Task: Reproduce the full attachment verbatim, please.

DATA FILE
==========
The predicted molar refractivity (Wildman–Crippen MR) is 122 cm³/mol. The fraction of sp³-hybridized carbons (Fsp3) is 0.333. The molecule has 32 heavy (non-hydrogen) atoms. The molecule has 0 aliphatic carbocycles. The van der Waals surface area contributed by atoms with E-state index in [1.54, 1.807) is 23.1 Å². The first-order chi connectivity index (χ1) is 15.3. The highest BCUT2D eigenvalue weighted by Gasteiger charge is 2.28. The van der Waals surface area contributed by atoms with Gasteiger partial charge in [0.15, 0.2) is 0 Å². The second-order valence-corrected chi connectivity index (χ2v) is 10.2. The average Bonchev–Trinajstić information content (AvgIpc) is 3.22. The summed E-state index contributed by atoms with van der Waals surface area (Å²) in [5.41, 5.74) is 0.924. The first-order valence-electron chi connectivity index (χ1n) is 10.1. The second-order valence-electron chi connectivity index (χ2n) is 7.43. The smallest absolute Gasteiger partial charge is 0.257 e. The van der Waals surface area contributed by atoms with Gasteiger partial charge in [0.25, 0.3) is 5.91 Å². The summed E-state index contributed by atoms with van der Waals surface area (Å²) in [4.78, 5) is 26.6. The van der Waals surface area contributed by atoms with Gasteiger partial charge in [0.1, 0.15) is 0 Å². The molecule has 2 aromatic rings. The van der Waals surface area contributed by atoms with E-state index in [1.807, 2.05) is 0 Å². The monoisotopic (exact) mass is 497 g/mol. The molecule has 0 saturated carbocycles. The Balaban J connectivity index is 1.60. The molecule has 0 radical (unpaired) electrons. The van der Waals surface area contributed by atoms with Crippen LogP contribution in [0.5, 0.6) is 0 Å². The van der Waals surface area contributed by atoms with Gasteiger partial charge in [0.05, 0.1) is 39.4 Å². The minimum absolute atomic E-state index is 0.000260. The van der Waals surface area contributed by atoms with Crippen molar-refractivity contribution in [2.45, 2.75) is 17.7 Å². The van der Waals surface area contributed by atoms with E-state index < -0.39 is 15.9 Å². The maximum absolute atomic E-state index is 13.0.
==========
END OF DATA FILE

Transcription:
The predicted molar refractivity (Wildman–Crippen MR) is 122 cm³/mol. The fraction of sp³-hybridized carbons (Fsp3) is 0.333. The molecule has 32 heavy (non-hydrogen) atoms. The molecule has 0 aliphatic carbocycles. The van der Waals surface area contributed by atoms with E-state index in [1.54, 1.807) is 23.1 Å². The first-order chi connectivity index (χ1) is 15.3. The highest BCUT2D eigenvalue weighted by Gasteiger charge is 2.28. The van der Waals surface area contributed by atoms with Gasteiger partial charge in [0.15, 0.2) is 0 Å². The second-order valence-corrected chi connectivity index (χ2v) is 10.2. The average Bonchev–Trinajstić information content (AvgIpc) is 3.22. The summed E-state index contributed by atoms with van der Waals surface area (Å²) in [5.41, 5.74) is 0.924. The first-order valence-electron chi connectivity index (χ1n) is 10.1. The second-order valence-electron chi connectivity index (χ2n) is 7.43. The smallest absolute Gasteiger partial charge is 0.257 e. The van der Waals surface area contributed by atoms with Gasteiger partial charge in [0.25, 0.3) is 5.91 Å². The summed E-state index contributed by atoms with van der Waals surface area (Å²) in [4.78, 5) is 26.6. The van der Waals surface area contributed by atoms with Gasteiger partial charge in [0.1, 0.15) is 0 Å². The molecule has 2 aromatic rings. The van der Waals surface area contributed by atoms with E-state index in [1.807, 2.05) is 0 Å². The monoisotopic (exact) mass is 497 g/mol. The molecule has 0 saturated carbocycles. The Balaban J connectivity index is 1.60. The molecule has 0 radical (unpaired) electrons. The van der Waals surface area contributed by atoms with Crippen LogP contribution in [0.5, 0.6) is 0 Å². The van der Waals surface area contributed by atoms with Gasteiger partial charge in [0.05, 0.1) is 39.4 Å². The minimum absolute atomic E-state index is 0.000260. The van der Waals surface area contributed by atoms with Crippen molar-refractivity contribution in [2.45, 2.75) is 17.7 Å². The van der Waals surface area contributed by atoms with E-state index < -0.39 is 15.9 Å². The maximum absolute atomic E-state index is 13.0.